On June 24, 2014, San Francisco State University President Leslie Wong sent a note to State of California Controller John Chaing asserting that the university had investigated complaints about a faculty member's misuse of funds.
How the investigation was conducted and what standards were used went conspicuously unmentioned. Wong simply informed the state controller that there had been an investigation, there had been no wrongdoing, and inserted a hyperlink to the university's boilerplate press release.
Lois Lerner must be salivating with envy.
At the center of this controversy is Professor Rabab Abdulhadi, who used public money for an activist political junket to cement relationships in the Middle East with like-minded people in an effort to further her obsession with enhancing the campaign of boycott, divestment and sanctions against Israel.
As part of the trip, Abdulhadi met with convicted airline hijacker Leila Khaled. Her Popular Front for the Liberation of Palestine created the tactics of airline hijacking, shooting up airports, and killing tourists who happened to be at the wrong place at the wrong time.
In 1972, 28 Puerto Rican tourists on a Christian pilgrimage met their deaths in the Lod Airportbaggage claim area at the hands of the Japanese Red Army in an operation orchestrated by the PFLP.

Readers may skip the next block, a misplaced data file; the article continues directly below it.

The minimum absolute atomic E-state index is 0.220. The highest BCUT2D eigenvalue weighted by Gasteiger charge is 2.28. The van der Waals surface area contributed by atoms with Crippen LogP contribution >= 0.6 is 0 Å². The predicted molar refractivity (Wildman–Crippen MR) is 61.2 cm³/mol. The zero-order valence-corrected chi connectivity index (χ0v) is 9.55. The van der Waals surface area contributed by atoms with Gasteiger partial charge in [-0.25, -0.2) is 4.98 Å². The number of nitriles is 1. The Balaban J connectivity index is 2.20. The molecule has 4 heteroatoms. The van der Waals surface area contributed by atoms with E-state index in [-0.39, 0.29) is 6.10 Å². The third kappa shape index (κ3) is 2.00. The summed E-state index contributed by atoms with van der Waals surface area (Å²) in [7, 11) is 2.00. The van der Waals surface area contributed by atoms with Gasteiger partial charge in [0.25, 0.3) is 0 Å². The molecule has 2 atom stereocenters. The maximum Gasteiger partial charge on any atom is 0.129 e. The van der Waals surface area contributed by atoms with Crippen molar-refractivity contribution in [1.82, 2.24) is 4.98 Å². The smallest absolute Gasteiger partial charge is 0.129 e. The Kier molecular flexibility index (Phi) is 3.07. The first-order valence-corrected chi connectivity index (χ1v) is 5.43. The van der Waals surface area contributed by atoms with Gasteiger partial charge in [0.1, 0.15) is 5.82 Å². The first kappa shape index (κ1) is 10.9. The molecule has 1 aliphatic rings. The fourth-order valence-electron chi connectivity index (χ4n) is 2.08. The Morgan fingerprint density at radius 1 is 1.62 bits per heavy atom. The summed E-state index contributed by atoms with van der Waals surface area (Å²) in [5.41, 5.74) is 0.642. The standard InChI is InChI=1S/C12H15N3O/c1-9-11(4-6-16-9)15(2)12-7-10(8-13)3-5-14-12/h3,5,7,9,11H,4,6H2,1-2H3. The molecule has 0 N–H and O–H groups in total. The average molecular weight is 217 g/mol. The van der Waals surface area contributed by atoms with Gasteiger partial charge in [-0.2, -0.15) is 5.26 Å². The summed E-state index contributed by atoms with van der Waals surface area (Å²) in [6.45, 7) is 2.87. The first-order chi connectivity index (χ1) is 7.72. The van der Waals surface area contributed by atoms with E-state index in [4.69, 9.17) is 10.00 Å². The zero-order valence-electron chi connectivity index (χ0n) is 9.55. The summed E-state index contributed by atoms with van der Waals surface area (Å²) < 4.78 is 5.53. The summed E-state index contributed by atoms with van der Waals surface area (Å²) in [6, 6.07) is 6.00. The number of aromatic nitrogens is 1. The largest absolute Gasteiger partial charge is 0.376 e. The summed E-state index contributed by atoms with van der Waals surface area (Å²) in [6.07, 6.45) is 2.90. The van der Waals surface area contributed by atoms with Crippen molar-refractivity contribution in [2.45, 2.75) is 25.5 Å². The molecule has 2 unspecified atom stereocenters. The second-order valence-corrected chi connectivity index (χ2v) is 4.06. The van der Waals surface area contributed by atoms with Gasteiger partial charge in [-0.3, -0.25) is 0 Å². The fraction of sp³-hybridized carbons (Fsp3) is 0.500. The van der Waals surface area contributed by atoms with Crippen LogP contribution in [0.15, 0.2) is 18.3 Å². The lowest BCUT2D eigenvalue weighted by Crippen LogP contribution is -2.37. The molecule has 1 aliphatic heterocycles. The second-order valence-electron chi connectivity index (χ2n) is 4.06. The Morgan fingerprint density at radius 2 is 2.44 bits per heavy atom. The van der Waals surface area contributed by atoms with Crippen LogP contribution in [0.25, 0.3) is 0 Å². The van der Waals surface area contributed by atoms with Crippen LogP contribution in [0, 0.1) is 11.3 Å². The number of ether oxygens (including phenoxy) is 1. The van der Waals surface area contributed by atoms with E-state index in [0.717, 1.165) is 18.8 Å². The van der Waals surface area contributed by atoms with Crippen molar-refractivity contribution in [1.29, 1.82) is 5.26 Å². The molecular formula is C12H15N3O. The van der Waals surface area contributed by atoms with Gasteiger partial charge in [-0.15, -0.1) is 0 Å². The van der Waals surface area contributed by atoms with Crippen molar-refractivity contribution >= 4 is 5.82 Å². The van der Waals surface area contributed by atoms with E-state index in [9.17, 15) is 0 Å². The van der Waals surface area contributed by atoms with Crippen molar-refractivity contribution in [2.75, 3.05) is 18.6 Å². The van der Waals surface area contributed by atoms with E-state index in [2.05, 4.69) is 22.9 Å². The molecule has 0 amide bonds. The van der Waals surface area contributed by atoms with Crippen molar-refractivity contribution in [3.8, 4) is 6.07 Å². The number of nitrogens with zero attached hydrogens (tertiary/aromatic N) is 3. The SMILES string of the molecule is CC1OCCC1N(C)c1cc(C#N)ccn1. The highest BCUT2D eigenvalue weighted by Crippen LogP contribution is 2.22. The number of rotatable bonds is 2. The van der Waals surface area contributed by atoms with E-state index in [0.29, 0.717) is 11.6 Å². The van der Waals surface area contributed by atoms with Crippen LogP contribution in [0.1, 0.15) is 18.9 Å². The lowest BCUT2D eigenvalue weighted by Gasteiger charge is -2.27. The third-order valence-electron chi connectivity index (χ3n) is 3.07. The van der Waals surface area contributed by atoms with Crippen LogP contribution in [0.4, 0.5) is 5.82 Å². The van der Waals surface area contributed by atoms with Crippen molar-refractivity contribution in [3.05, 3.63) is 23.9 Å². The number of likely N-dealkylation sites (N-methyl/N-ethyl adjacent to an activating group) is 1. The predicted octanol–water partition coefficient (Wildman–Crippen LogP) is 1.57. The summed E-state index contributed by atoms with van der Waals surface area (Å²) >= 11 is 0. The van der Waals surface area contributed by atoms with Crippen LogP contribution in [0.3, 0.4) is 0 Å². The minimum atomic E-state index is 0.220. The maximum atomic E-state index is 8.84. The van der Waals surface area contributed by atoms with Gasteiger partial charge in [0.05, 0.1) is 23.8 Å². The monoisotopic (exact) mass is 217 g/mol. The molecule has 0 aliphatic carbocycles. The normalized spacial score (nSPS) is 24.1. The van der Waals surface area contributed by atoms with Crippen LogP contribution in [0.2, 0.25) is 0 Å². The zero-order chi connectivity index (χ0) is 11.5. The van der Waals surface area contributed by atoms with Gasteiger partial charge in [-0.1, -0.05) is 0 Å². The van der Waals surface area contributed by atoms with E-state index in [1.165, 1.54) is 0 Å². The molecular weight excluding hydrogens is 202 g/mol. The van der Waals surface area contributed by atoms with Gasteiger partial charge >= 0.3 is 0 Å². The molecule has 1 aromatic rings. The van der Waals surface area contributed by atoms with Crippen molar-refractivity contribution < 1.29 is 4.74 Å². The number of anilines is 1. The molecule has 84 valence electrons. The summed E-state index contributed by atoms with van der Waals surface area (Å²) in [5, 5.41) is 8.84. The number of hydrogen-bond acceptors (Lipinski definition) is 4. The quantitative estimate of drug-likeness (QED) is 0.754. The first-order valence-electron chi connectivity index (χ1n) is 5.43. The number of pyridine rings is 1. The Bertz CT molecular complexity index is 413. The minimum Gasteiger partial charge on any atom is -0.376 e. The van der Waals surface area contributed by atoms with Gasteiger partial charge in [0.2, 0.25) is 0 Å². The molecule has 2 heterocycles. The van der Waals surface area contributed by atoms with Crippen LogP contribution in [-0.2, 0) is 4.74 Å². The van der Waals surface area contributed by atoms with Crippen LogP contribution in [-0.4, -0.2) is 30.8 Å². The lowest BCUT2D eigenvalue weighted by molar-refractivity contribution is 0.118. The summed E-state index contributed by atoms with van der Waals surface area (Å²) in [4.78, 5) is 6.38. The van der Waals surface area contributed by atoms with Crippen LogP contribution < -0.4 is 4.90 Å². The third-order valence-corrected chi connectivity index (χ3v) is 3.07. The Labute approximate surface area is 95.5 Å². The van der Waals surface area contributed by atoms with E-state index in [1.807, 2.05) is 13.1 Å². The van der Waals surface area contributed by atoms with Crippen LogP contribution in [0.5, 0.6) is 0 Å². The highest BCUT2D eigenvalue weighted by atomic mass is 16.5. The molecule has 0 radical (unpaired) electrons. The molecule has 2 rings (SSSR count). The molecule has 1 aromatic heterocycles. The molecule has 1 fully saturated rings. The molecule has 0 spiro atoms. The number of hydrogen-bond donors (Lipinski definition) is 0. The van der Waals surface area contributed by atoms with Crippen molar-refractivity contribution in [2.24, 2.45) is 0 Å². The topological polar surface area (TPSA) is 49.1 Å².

In a presentation at SFSU on March 6, 2014, Abdulhadi showcased the unrepentant Khaled as an iconic figure of resistance and a true feminist, having earned the distinction of being the first woman airline hijacker, a role to which SFSU women might aspire as part of their immersion in resistance studies, which Abdulhadi teaches.
Wong believes California tax payers should pay for her pursuit of "justice" because at an institution like SFSU, the line between private political advocacy and faculty responsibility was obliterated decades ago.
So, if you want an idea of why the social sciences and humanities are producing millions of unskilled and uneducated college graduates who have been immersed in leftist visions of social justice and political correctness and are totally incapable of ever paying off their student loans on minimum wage, then you just have to look at SFSU and its disingenuous defense of using public money for private political advocacy.
Abdulhadi is just the most recent symptom of what has become of higher education in American universities.
Because of its unique history and its struggles in the 1960s, SFSU was early to the fusion of left-wing advocacy with the institution's educational mission, but that fusion is now commonplace on most campuses.